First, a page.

A public meeting about the proposed High Street development is set to take place at the United Reform Church (URC) at 6pm on May 31, 2018.
The meeting has been called to discuss the proposed sale, development and the potential loss of parking.
This parking issue revolves around the fact that only 75 spaces will be provided by Keepmoat in its redevelopment of the site.
At the moment it has been proposed that the public car park located on the High Street, Jackson’s Lane should be sold for high density residential redevelopment. The 500 space car park is fully utilised by staff and visitors to local businesses, of which there are many, and public facilities such as the doctors surgery, the chemist, the Afro Caribbean Association, the Daylight Centre and many other organisations and shops.
The Borough Council of Wellingborough has suggested that additional spaces could be “maintained” by pulling in parking from surrounding locations including the multi storey carpark on Commercial Way.
Simon Toseland, the Wellingborough Chamber President, said: ” Whilst the Chamber supports the principle of development of this site based on the original mix of residential AND employment / commercial buildings with good parking, it would like to point out that when the High Street scheme was originally conceived, Rushden Lakes was not built, no works had commenced on Stanton Cross and Glenvale Park (Wellingborough North) was not consented.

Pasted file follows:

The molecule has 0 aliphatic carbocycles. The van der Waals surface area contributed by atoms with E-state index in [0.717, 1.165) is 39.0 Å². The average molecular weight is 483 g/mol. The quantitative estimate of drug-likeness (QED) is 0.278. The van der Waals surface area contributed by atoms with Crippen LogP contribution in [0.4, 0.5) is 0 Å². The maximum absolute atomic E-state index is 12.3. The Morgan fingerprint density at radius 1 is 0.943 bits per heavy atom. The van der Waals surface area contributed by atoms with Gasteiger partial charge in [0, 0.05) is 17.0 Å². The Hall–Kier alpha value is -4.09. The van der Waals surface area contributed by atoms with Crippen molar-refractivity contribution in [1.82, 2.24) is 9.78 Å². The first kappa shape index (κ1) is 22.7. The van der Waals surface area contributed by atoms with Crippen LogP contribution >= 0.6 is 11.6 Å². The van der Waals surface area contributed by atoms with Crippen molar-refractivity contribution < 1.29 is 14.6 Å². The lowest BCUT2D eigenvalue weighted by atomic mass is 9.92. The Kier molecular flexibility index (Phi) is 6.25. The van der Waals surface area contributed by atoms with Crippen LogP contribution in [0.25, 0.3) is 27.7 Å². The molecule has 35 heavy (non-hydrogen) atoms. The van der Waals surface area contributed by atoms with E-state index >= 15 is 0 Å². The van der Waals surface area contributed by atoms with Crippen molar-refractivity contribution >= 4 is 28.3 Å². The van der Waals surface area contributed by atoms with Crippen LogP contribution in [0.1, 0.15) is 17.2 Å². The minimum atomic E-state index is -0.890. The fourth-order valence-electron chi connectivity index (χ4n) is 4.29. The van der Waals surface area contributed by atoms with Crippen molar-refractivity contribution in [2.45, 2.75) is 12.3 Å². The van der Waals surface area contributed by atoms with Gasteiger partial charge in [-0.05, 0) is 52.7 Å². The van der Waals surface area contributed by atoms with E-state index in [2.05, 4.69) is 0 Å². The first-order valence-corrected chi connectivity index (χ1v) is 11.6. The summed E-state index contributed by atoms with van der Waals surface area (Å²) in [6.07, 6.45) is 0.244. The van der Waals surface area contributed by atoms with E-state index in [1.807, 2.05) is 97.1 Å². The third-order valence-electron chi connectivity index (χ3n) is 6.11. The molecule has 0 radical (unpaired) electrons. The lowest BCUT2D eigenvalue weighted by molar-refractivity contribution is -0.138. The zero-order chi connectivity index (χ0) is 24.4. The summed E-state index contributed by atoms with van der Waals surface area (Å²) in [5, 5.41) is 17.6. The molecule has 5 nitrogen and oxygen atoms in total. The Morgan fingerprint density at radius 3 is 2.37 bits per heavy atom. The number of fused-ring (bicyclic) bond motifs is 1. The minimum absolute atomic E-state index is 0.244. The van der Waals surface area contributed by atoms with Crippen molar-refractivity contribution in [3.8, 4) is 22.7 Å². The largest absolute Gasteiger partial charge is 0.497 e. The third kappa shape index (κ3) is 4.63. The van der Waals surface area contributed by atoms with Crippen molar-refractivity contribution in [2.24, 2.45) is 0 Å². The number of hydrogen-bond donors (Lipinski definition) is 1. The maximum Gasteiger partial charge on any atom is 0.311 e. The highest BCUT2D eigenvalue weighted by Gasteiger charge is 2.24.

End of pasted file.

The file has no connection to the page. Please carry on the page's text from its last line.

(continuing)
“These three specific developments will heavily impact and influence the town of Wellingborough – now combined with unification, the future landscape for Wellingborough looks completely different – so development of the High Street should now wait until the effects of the above are clearer. Our view is that the project should be ‘moth balled’, the effect of external influences monitored and the project revisited once a clearer picture has evolved.’”
Mr Toseland added: “Furthermore, the Chamber feels that the piecemeal individual sale of other assets in this location should also be suspended for the same reasons – for example, the Former Drill Hall, which occupies a prominent and strategic frontage to the High Street.”
The granting of planning permission does not mean that an asset has to be sold. The Chamber would encourage the BCW to refer the decision on the sale of this property to be considered through further public consultation and then at a full meeting of the Council, rather than a subcommittee.
A petition about the subject has also been published, and can be accessed here.